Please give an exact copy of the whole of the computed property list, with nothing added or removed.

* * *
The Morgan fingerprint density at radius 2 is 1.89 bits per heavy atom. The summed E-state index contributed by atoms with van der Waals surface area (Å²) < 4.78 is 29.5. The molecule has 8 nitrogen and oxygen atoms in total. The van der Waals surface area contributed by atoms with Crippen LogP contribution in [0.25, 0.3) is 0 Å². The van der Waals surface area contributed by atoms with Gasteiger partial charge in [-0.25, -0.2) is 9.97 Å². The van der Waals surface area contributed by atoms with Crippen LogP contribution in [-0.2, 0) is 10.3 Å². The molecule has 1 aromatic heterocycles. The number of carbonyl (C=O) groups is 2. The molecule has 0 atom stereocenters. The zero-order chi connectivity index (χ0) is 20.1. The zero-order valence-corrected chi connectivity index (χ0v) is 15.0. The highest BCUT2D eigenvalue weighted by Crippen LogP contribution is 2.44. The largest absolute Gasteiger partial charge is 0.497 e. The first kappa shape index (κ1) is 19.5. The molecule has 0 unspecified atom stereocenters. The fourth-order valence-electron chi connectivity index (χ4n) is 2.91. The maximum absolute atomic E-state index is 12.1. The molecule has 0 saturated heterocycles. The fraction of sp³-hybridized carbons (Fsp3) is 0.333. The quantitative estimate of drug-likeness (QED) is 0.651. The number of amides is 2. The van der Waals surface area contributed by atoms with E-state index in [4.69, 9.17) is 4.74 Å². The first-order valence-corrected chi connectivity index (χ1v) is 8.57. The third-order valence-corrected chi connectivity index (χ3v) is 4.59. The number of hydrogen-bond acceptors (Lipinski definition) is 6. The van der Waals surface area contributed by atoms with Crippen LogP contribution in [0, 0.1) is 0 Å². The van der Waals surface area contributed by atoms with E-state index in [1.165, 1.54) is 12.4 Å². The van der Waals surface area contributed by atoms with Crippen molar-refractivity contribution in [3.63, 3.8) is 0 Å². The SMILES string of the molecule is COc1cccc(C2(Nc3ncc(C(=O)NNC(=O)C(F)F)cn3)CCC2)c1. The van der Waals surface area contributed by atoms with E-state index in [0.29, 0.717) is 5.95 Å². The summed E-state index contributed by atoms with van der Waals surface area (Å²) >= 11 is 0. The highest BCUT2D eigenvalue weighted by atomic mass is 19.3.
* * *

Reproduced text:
The Morgan fingerprint density at radius 2 is 1.89 bits per heavy atom. The summed E-state index contributed by atoms with van der Waals surface area (Å²) < 4.78 is 29.5. The molecule has 8 nitrogen and oxygen atoms in total. The van der Waals surface area contributed by atoms with Crippen LogP contribution in [0.25, 0.3) is 0 Å². The van der Waals surface area contributed by atoms with Gasteiger partial charge in [-0.25, -0.2) is 9.97 Å². The van der Waals surface area contributed by atoms with Crippen LogP contribution in [-0.2, 0) is 10.3 Å². The molecule has 1 aromatic heterocycles. The number of carbonyl (C=O) groups is 2. The molecule has 0 atom stereocenters. The zero-order chi connectivity index (χ0) is 20.1. The zero-order valence-corrected chi connectivity index (χ0v) is 15.0. The highest BCUT2D eigenvalue weighted by Crippen LogP contribution is 2.44. The largest absolute Gasteiger partial charge is 0.497 e. The first kappa shape index (κ1) is 19.5. The molecule has 0 unspecified atom stereocenters. The fourth-order valence-electron chi connectivity index (χ4n) is 2.91. The maximum absolute atomic E-state index is 12.1. The molecule has 0 saturated heterocycles. The fraction of sp³-hybridized carbons (Fsp3) is 0.333. The quantitative estimate of drug-likeness (QED) is 0.651. The number of amides is 2. The van der Waals surface area contributed by atoms with E-state index in [4.69, 9.17) is 4.74 Å². The first-order valence-corrected chi connectivity index (χ1v) is 8.57. The third-order valence-corrected chi connectivity index (χ3v) is 4.59. The number of hydrogen-bond acceptors (Lipinski definition) is 6. The van der Waals surface area contributed by atoms with Crippen LogP contribution in [0, 0.1) is 0 Å². The van der Waals surface area contributed by atoms with E-state index in [1.165, 1.54) is 12.4 Å². The van der Waals surface area contributed by atoms with Crippen molar-refractivity contribution in [3.63, 3.8) is 0 Å². The SMILES string of the molecule is COc1cccc(C2(Nc3ncc(C(=O)NNC(=O)C(F)F)cn3)CCC2)c1. The van der Waals surface area contributed by atoms with E-state index in [0.29, 0.717) is 5.95 Å². The summed E-state index contributed by atoms with van der Waals surface area (Å²) >= 11 is 0. The highest BCUT2D eigenvalue weighted by atomic mass is 19.3.